STATE AID FOR LOCAL TRANSPORTATION August 2007
AIR TOXICS CATEGORY 2 SAMPLE WRITEUP Pg of 6
New Interchange No New Connector Roadway
Blue text should be “filled in” and converted to black text; red text should be deleted.
MOBILE SOURCE AIR TOXICS
In addition to the criteria air pollutants for which there are National Ambient Air Quality Standards (NAAQS), EPA also regulates air toxics. Most air toxics originate from human-made sources, including on-road mobile sources, non-road mobile sources (e.g., airplanes), area sources (e.g., dry cleaners) and stationary sources (e.g., factories or refineries).
Mobile Source Air Toxics (MSATs) are a subset of the 188 air toxics defined by the Clean Air Act. The MSATs are compounds emitted from highway vehicles and non-road equipment. Some toxic compounds are present in fuel and are emitted to the air when the fuel evaporates or passes through the engine unburned. Other toxics are emitted from the incomplete combustion of fuels or as secondary combustion products. Metal air toxics also result from engine wear or from impurities in oil or gasoline.
he EPA is the lead Federal agency for administering the Clean Air Act and has certain responsibilities regarding the health effects of MSATs. The EPA issued a Final Rule on Controlling Emissions of Hazardous Air Pollutants from Mobile Sources. 66 FR 17229 (March 29, 2001). This rule was issued under the authority in Section 202 of the Clean Air Act. In its rule, EPA examined the impacts of existing and newly promulgated mobile source control programs, including its reformulated gasoline (RFG) program, its national low emission vehicle (NLEV) standards, its Tier 2 motor vehicle emissions standards and gasoline sulfur control requirements, and its proposed heavy duty engine and vehicle standards and on-highway diesel fuel sulfur control requirements. Between 2000 and 2020, FHWA projects that even with a 64 percent increase in VMT, these programs will reduce on-highway emissions of benzene, formaldehyde, 1,3-butadiene, and acetaldehyde by 57 percent to 65 percent, and will reduce on-highway diesel PM emissions by 87 percent, as shown in the following graph:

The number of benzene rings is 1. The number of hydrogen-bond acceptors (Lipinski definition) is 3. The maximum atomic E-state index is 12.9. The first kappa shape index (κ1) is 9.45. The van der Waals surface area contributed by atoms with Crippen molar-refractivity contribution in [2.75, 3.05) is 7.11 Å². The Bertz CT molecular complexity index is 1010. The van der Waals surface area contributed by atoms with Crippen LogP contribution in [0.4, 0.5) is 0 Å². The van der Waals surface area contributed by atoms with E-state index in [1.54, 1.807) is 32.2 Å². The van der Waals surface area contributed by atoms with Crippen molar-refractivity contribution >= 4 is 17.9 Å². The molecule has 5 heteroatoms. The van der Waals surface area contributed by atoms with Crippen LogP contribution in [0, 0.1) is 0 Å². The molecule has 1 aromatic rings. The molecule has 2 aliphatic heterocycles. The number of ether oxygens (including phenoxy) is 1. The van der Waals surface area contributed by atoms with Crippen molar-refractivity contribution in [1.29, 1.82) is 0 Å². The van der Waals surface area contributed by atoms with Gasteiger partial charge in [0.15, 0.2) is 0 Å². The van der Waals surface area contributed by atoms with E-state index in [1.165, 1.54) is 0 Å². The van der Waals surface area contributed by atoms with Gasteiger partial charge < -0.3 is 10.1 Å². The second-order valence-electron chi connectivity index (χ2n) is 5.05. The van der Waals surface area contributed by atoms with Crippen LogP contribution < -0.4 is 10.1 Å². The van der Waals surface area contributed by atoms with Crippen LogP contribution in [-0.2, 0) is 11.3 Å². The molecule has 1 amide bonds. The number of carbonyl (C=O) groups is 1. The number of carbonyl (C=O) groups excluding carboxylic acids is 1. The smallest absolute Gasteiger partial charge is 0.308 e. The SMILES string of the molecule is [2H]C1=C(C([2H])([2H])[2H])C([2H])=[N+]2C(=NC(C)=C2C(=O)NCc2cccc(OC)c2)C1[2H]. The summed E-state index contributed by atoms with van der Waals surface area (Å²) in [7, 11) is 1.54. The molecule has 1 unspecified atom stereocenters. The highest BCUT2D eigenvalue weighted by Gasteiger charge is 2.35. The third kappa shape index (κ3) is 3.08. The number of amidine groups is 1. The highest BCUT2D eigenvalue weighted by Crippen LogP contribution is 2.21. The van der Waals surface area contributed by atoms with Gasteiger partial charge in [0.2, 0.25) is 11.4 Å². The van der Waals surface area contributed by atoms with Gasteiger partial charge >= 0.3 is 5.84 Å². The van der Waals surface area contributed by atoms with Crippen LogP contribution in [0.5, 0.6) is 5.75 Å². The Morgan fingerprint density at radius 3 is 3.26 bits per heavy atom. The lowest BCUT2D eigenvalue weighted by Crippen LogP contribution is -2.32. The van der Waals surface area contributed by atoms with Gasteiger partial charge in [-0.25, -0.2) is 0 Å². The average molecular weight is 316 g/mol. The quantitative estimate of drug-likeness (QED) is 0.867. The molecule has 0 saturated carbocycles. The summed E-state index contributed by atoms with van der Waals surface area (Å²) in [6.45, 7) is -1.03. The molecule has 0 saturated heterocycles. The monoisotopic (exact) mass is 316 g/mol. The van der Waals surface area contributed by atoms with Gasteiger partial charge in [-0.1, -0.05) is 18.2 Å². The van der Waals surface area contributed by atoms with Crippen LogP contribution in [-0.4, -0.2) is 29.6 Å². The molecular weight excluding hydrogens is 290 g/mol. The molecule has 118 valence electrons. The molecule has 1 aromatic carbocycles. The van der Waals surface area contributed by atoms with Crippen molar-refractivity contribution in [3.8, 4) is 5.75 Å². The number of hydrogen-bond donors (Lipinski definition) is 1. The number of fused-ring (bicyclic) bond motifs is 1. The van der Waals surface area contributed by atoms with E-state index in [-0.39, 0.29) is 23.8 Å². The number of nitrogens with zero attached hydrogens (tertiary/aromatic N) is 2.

Notes: For on-road mobile sources. Emissions factors were generated using MOBILE6.2. MTBE proportion of market for oxygenates is held constant, at 50%. Gasoline RVP and oxygenate content are held constant. VMT: Highway Statistics 2000, Table VM-2 for 2000, analysis assumes annual growth rate of 2.5%. "DPM + DEOG" is based on MOBILE6.2-generated factors for elemental carbon, organic carbon and SO4 from diesel-powered vehicles, with the particle size cutoff set at 10.0 microns
As a result, EPA concluded that no further motor vehicle emissions standards or fuel standards were necessary to further control MSATs. The agency is preparing another rule under authority of CAA Section 202(l) that will address these issues and could make adjustments to the full 21 and the primary six MSATs.